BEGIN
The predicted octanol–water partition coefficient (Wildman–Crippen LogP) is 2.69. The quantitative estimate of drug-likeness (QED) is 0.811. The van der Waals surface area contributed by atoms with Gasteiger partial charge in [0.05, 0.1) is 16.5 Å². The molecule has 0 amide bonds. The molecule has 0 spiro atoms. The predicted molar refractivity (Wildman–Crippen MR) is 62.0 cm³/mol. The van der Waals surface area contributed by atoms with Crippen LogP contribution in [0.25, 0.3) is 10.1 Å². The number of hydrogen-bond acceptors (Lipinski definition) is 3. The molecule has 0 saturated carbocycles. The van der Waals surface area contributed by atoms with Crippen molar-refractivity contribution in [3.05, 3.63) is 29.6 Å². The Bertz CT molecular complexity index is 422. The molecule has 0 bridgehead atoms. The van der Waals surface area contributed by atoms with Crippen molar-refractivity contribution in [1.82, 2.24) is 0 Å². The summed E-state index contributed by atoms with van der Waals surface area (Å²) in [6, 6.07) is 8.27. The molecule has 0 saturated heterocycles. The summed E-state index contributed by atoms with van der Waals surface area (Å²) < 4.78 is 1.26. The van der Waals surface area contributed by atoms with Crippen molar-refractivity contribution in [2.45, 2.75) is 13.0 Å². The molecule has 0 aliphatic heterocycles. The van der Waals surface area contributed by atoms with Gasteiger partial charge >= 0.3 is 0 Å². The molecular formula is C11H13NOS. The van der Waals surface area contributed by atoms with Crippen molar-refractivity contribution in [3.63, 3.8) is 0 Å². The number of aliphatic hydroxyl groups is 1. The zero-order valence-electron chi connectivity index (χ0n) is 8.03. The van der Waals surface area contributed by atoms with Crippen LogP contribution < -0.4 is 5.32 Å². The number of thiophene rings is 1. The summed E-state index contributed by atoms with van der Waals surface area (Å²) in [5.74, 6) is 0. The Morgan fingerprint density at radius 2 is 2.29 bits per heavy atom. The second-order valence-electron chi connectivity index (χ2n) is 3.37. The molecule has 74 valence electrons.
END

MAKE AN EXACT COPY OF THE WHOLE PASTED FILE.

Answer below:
The predicted octanol–water partition coefficient (Wildman–Crippen LogP) is 2.69. The quantitative estimate of drug-likeness (QED) is 0.811. The van der Waals surface area contributed by atoms with Gasteiger partial charge in [0.05, 0.1) is 16.5 Å². The molecule has 0 amide bonds. The molecule has 0 spiro atoms. The predicted molar refractivity (Wildman–Crippen MR) is 62.0 cm³/mol. The van der Waals surface area contributed by atoms with Crippen LogP contribution in [0.25, 0.3) is 10.1 Å². The number of hydrogen-bond acceptors (Lipinski definition) is 3. The molecule has 0 saturated carbocycles. The van der Waals surface area contributed by atoms with Crippen molar-refractivity contribution in [3.05, 3.63) is 29.6 Å². The Bertz CT molecular complexity index is 422. The molecule has 0 bridgehead atoms. The van der Waals surface area contributed by atoms with Crippen molar-refractivity contribution in [1.82, 2.24) is 0 Å². The summed E-state index contributed by atoms with van der Waals surface area (Å²) in [6, 6.07) is 8.27. The molecule has 0 saturated heterocycles. The summed E-state index contributed by atoms with van der Waals surface area (Å²) < 4.78 is 1.26. The van der Waals surface area contributed by atoms with Crippen molar-refractivity contribution in [2.45, 2.75) is 13.0 Å². The molecule has 0 aliphatic heterocycles. The van der Waals surface area contributed by atoms with Gasteiger partial charge >= 0.3 is 0 Å². The molecular formula is C11H13NOS. The van der Waals surface area contributed by atoms with Crippen molar-refractivity contribution in [3.63, 3.8) is 0 Å². The number of aliphatic hydroxyl groups is 1. The zero-order valence-electron chi connectivity index (χ0n) is 8.03. The van der Waals surface area contributed by atoms with Crippen LogP contribution < -0.4 is 5.32 Å². The number of thiophene rings is 1. The summed E-state index contributed by atoms with van der Waals surface area (Å²) in [5.74, 6) is 0. The Morgan fingerprint density at radius 2 is 2.29 bits per heavy atom. The second-order valence-electron chi connectivity index (χ2n) is 3.37. The molecule has 74 valence electrons.